Either, then, we shall have to say that the being there of the facts is their combining with another factor (of the nature of 'experiencing') to constitute a whole, whose factors involve one another; and this interpretation destroys the relevancy of the assumption. For, if our theory of truth is to follow, the facts must be entirely in themselves and independent. Or we shall have to maintain that the whole constituted by 'the facts' and 'experiencing' (in any sense of the term) is no genuine whole, but a mere external adjustment. The two factors are, or may be, related; but the relation when, or as, it obtains, leaves each precisely what it was, viz. absolutely in itself and independent. The assumption, as this interpreted, is relevant, and the theory proceeds. But as thus interpreted the assumption is false, conflicts with common sense, and is in the end unmeaning.
For let us consider. Greenness  is there, in itself; and, though it may be sensated, its relation to the sentient consciousness leaves it in the relation precisely what it was when not so related, and what it will be again when no one is sensating it. Now this does not mean merely that greenness is essentially the same, whether I see it or you see it: i.e. as the common content of percipient consciousness of the human type. Nor does it mean that greenness, whether I conceive it or you i.e. as the common content of human abstract thought is the same concept. All this may be true; but it is not relevant. The theory maintains that greenness is what it is in complete independence of any and all forms of experiencing, and indeed of everything other than itself. It means that greenness neither |42 itself is, not ever enters as a factor into, a whole such that the determinate natures of its constituents reciprocally involve one another. Greenness is, for the theory, an ultimate entity in the nature of things, which has its being absolutely in itself. How, under these circumstances, greenness can yet sometimes so far depart from its sacred aloofness as to be apprehended (sensated or conceived); and how, when this takes place, the sensating or conceiving subject is assured that its immaculate perseitas is still preserved these are questions to which apparently the only answer is the dogmatic reiteration of the supposed fact: 'It is so; and if you cannot see it, you are wanting in philosophical insight'. But the plain man, as well as the philosopher, has his 'insight'. He will tell you that greenness is to him a name for a complex fact, the factors of which essentially and reciprocally determine one another. And he will say that if you choose to select one factor out of the complex, and to call it 'greenness', there need be no dispute about the term; but, as thus isolated, your greenness is an abstraction, which emphatically, in itself and as such, is not there nor anywhere. If you appeal to your doctrine of a 'unique relation', and urge that greenness both 'is there' in itself and also is (at times or always) in relation to sentient or conceptual consciousness, he will ask you how you reconcile this 'both' and 'also'. He will question in what sense it is the same greenness, which is both in itself and also in relation to something else. And, if you deny that there is here anything to reconcile, he will appeal to his 'insight'. Who shall say that his is the insight of a lying prophet, whilst yours bears the divine stamp of truth?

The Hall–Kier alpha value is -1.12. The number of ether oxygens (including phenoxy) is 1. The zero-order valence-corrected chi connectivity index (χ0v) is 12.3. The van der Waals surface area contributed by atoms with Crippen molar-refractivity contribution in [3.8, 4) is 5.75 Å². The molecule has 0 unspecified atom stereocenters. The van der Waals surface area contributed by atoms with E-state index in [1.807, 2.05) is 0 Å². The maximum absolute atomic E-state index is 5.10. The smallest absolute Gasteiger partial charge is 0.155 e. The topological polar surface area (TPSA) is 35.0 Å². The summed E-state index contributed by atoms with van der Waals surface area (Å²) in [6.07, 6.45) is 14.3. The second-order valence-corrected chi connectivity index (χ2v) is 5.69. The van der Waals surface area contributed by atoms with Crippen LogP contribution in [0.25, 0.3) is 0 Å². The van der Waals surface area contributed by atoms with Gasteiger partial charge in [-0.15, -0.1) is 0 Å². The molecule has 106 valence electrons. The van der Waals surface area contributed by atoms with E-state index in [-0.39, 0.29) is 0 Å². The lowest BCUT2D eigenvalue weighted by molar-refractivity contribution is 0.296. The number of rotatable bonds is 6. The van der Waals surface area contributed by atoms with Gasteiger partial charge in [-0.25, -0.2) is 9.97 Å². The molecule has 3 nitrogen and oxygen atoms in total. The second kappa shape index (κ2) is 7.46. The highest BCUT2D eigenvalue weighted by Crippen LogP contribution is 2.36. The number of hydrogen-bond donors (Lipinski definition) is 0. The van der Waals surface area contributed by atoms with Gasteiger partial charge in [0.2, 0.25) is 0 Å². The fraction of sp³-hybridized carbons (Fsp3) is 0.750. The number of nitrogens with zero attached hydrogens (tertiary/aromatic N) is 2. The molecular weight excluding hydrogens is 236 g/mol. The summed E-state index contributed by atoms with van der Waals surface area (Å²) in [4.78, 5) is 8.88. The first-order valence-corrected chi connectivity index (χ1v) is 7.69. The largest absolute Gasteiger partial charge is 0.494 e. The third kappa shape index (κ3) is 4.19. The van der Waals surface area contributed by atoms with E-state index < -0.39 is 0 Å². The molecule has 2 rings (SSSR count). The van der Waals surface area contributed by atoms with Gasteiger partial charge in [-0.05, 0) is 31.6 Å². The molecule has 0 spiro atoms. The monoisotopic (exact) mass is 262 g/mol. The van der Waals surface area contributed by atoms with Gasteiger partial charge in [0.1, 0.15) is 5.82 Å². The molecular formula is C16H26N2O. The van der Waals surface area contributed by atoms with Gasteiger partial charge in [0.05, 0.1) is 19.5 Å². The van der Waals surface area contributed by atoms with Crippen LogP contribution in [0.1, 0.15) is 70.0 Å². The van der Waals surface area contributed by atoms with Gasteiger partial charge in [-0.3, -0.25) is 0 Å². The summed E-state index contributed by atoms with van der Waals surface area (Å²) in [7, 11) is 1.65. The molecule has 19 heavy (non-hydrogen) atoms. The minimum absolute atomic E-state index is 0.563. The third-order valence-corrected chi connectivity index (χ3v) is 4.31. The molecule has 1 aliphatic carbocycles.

§ 16. It is worth while, perhaps, to pursue the criticism of this assumption a little further. Greenness is an entity in itself. And though, as experienced, it is related to a sentient consciousness, yet even in that relation it remains in itself and unaffected by the sentience. It is then entirely irrelevant to the nature of greenness what the nature of the sentience may be? Clearly, the sentience to which greenness can be related is 'vision', not 'hearing'. But are we to understand that this restriction is not based on the nature of greenness as such, but is just a fact. And presumably also the restriction in the range of the sentience the restriction, e.g. of vision to colour, of hearing to sound, of this type of vision greenness, &c. is just a fact, which in no way enters into the nature of the sentience. Vision and greenness come together, and we have a 'seeing of green', or a 'sensated green'; but the meeting of the two is cool and unconcerned, and indicates no affinity in their natures. Their meeting is one of those ultimate inexplicabilities of which on some theories at any rate the Universe is full.
The de facto restriction in the range of relata on either side seems, indeed, to go much further. For, on the one hand, greenness does not manifest its independent and simple nature to the vision of every subject: a colour-blind subject e.g. sees (or thinks he sees) 'redness'. Even within the 'normal' vision , it seems given to the very few to a 'philosopher' here and there to see the self-identical simple Quality, which |44 is greenness. The painter sees many different greennesses where the untrained eye sees but one. And if the painter finds a name for each different shade, and recognizes each as an ultimate simple Quality, who will guarantee that his discrimination is both legitimate and adequate; that each of his Simples us really different from all its neighbours, and that none of his Simples can possibly itself prove manifold?
On the other hand, that my vision here and now should be a vision of greenness and not e.g. of redness; still more that it should be a vision of the ultimate simple greenness, and not of a confused complex of many undiscriminated shades of greenness: this, if it takes place, takes place by a miraculous de facto coincidence. And it requires a correspondingly miraculous 'insight' to assure me that it takes place.